Students learn about writing from local author
By Karen Hall
Students heard first-hand what it's like to write a book and get it published when a local author visited a Lewisburg school last week.
Judy Gill is a substitute teacher and a librarian at Marshall County Memorial Library, and now she's written a children's book called "Wish U Well."
"Writing can be fun," Gill told a class of 4th graders gathered in the library at Oak Grove Elementary, but added, "Being an author is really hard work. Writing books is another form of teaching."
She described getting the inspiration for the book from a true story, and then telling it as a tale, all in rhyme, pouring her whole heart and soul into it.
As a librarian, Gill said, it was easy for her to find out who published children's books, and she sent her manuscript to many of them, not expecting a reply for several months.
Much to her surprise, she heard back from Tate Publishing in 10 days. They liked the book, calling it "marketable" and "full of creativity."
"We are so thrilled to issue a formal offer," said Tate's letter, which also told her they accept only 4 percent of the 10,000 manuscripts they receive each year.
Gill admitted to the students she was so surprised by the letter she called Tate and asked, "Are you sure?"
They were, and a six-month process of producing the 24-page book began, with Gill working closely with Rebecca Riffey, one of the in-house illustrators.
"It was really great - it was a partnership," Gill said, describing the work with Riffey and the staff at Tate that brought her book to life.
Finally, on Oct. 7, the first copy of the book arrived at Gill's house. She told students she held on to the package for two days, and then opened it on her birthday.
"I was trembling," she said. "It was a dream come true. It was the greatest birthday present I ever got."
Tate's Children's Division includes a free audio book digital download with each book, and Gill jumped at the chance to record her own story. Her brother has a recording studio, so they spent three days together, recording her voice, and adding sound effects.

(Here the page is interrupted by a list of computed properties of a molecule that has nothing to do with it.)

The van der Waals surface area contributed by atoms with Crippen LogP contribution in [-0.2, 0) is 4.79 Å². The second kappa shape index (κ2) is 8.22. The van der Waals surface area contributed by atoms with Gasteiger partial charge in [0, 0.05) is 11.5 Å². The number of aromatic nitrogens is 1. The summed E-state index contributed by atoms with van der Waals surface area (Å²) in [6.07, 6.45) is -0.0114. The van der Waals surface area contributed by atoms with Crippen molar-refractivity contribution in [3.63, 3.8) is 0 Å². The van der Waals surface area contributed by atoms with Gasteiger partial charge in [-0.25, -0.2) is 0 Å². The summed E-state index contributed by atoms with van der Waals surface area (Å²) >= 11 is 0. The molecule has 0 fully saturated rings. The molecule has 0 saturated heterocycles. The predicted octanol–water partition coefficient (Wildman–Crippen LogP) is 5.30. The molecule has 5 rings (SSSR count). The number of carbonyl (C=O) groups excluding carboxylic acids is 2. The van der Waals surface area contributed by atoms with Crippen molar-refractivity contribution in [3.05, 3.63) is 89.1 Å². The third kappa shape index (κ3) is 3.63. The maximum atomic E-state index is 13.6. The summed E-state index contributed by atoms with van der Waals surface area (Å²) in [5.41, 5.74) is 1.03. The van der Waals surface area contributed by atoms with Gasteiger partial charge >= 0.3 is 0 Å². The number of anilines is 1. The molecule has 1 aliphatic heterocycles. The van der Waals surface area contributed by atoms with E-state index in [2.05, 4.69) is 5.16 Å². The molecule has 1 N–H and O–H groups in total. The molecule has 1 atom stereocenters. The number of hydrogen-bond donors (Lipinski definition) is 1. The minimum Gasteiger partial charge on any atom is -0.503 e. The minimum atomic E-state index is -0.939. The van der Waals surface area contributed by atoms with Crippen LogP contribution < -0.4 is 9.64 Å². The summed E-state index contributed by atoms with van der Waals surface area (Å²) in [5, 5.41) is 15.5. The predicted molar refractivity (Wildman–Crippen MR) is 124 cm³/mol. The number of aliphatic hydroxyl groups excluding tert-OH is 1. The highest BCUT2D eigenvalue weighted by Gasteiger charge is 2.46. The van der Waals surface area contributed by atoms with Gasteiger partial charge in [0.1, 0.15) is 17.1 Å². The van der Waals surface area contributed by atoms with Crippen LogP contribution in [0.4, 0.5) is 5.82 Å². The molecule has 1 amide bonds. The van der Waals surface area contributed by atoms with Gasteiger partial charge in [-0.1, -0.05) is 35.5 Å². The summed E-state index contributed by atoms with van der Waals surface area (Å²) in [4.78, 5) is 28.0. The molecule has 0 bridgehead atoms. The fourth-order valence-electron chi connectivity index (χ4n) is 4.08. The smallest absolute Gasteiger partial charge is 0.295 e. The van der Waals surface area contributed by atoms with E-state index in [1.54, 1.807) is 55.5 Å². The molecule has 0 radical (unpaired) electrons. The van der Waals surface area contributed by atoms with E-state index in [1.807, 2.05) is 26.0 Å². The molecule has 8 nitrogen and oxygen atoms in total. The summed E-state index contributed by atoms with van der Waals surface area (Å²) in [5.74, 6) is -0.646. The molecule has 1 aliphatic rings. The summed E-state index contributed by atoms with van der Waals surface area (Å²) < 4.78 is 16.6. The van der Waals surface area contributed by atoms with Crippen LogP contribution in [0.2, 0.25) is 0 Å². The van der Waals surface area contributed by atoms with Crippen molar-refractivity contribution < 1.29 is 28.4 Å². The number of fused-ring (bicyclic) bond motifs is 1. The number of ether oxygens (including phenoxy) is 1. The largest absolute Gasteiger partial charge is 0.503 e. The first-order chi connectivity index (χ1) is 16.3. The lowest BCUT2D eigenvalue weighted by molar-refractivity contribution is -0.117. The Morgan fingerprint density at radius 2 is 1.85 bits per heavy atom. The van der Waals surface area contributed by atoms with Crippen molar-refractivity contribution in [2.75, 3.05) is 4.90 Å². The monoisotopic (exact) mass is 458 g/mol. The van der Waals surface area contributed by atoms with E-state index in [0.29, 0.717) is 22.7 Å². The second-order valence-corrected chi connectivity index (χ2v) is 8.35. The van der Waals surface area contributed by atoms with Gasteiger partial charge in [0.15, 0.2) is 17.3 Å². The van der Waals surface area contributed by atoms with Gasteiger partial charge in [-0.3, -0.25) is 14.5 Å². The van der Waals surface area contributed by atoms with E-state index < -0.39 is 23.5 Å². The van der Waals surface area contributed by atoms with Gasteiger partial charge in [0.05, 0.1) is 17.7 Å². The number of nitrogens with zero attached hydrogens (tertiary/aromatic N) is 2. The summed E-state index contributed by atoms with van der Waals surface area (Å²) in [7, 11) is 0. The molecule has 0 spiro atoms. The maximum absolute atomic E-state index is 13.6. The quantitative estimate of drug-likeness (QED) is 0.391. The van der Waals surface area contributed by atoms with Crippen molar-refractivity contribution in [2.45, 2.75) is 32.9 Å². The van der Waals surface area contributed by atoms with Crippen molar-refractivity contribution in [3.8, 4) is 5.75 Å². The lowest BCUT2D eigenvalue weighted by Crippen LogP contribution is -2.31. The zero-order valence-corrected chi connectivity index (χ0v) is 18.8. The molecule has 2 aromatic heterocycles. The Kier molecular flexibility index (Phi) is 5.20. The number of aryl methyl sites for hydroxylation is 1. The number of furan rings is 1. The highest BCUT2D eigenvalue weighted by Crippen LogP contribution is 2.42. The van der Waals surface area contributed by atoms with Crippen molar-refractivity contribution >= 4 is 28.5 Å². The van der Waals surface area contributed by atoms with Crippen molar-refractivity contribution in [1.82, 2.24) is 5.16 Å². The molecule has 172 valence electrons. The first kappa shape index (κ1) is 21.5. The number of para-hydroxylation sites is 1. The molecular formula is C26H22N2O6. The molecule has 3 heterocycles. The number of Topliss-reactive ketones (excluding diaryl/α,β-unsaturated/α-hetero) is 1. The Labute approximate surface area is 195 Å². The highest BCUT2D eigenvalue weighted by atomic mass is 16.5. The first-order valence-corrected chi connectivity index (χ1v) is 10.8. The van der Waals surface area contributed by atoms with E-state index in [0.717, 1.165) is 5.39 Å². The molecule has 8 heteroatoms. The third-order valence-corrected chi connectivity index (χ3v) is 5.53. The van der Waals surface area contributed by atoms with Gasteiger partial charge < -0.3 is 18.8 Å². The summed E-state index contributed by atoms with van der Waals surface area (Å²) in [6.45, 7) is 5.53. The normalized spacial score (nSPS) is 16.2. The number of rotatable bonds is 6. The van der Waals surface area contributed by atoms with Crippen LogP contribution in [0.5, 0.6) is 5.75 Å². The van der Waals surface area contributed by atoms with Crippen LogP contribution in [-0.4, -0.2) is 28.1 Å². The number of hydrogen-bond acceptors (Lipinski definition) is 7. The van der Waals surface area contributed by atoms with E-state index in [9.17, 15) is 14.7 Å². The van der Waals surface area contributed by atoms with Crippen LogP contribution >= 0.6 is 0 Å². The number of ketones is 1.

The lights in the library were dimmed, and students listened attentively to the recording as the book's pages were projected on the wall.
They seemed to understand and appreciate the story of an 8-year-old girl named J who finds a special star in her backyard well one day.
"The encounter of the two develops into friendship, acceptance and unconditional love through the four seasons of the year," Gill wrote, describing her book for the Tribune. "The girl's understanding of faith, hope, love and peace through rightful decisions made in her life creates the ambition to pull through her whole life," she continued.
"And now this ending is told
Of how the wishing star shares
The message of how one cares...
Softly in a whisper-ish
State the request of your wish.
In the wishing well, always tell...
Of how you wish someone well!"
"Wish U Well" is available from Tate Publishing now, but its official publication date is Feb. 7.
Gill is already at work on a sequel, to be called "Operation S.O.U.P," in which J "takes on a more meaningful adventure with a small group whose goal is to serve others unconditionally," according to the preview at the beginning of "Wish U Well."
Each student got a "Wish U Well" bookmark from Gill and some parting advice.
"Read as much as you can," she told them, urging them to "write your little heart out."